~~~~~~~~~~~~~~~~~~~~~~I received a rather negative, anonymous response to my post on the defeat of Huron-Bruce Liberal candidate Carol Mitchell in last week's provincial election. (See comment below, inappropriately attached to my offbeat "Thanks"giving sentiment.)
I have seen many elections come and go in my 74 years, a number of which I covered as a journalist. I have not been beyond contributing to some election campaigns in my capacity as a publicist. The elation of victory and the agony of defeat are never more prevalent than in campaign headquarters as emotions ebb and flow with each incoming pole result. I am aware also, of how well (debatable) compensated politicians are and of the perceived perks of public office, but that was not the point in my piece on Carol Mitchell, and all other losers in elections past and present.
None of us, politicians included, anticipate losing. Even though there is the realistic possibility of losing, we naturally undertake challenges in life with the expectation of emerging victorious. Otherwise, why bother? We celebrate victory and we mourn a loss of any kind, again that is only natural. The sting of defeat is measured by the degree in which we have applied ourselves to a task or cause. As with any walk of life, the harder we try the harder it is to fall. In spite of skin that is thick out of necessity, politicians are capable of bleeding and are deserving of a little compassion when the life that they have known comes to a screeching halt at the polls. No amount of transitional compensation ever completely makes up for the price that is paid emotionally, hense my comment: "You couldn't pay me enough..." That point alone should not be too difficult to appreciate.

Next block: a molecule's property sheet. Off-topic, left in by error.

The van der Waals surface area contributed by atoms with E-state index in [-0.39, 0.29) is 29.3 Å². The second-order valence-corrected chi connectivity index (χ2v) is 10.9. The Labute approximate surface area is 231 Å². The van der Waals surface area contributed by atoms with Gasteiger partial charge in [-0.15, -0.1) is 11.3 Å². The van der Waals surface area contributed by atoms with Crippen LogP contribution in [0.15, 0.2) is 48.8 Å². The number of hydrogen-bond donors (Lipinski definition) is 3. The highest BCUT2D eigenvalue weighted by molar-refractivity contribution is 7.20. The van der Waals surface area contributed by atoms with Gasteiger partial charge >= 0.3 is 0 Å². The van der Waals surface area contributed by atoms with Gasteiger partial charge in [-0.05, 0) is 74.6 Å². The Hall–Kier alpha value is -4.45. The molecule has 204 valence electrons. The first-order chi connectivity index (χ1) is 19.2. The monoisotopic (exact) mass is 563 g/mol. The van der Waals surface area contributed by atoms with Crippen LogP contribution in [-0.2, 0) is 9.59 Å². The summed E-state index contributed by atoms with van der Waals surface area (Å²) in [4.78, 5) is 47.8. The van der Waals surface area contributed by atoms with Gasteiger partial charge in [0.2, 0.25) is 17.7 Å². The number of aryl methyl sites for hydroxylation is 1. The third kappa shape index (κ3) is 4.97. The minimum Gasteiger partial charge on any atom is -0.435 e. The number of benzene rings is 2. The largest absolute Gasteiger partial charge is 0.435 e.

I was merely writing from a human standpoint about the disappointment and anguish that comes with losing. Carol Mitchell's upset last week simply gave me a peg on which to hang a long-held belief, albeit spontaneously expressed. There is a lot of insensitivity and callousness in politics and I felt that I wanted to present a sensitive perspective on losing that is often overlooked in media reports and conversations in the coffee shop. As I have written on many occasions, that is the nice thing about publishing your own web site -- you can freely express what is on your mind and in your heart and you can go on and on about it to your heart's content.
As a commentator of everyday life, I put myself in other peoples' shoes and give the benefit of doubt whenever possible. I just happen to have a soft spot for losers. I kind of know how it feels.
I write, for the most part, with gut-felt emotion and from experience. If I feel something strong enough, I commit it to this site with as much emphasis as I am capable. That's my style and that's what Wrights Lane is all about -- like it or not.
And my name is always attached to any comments I make in this and all other forums.
Perhaps some would say that I have "gone on" long enough!?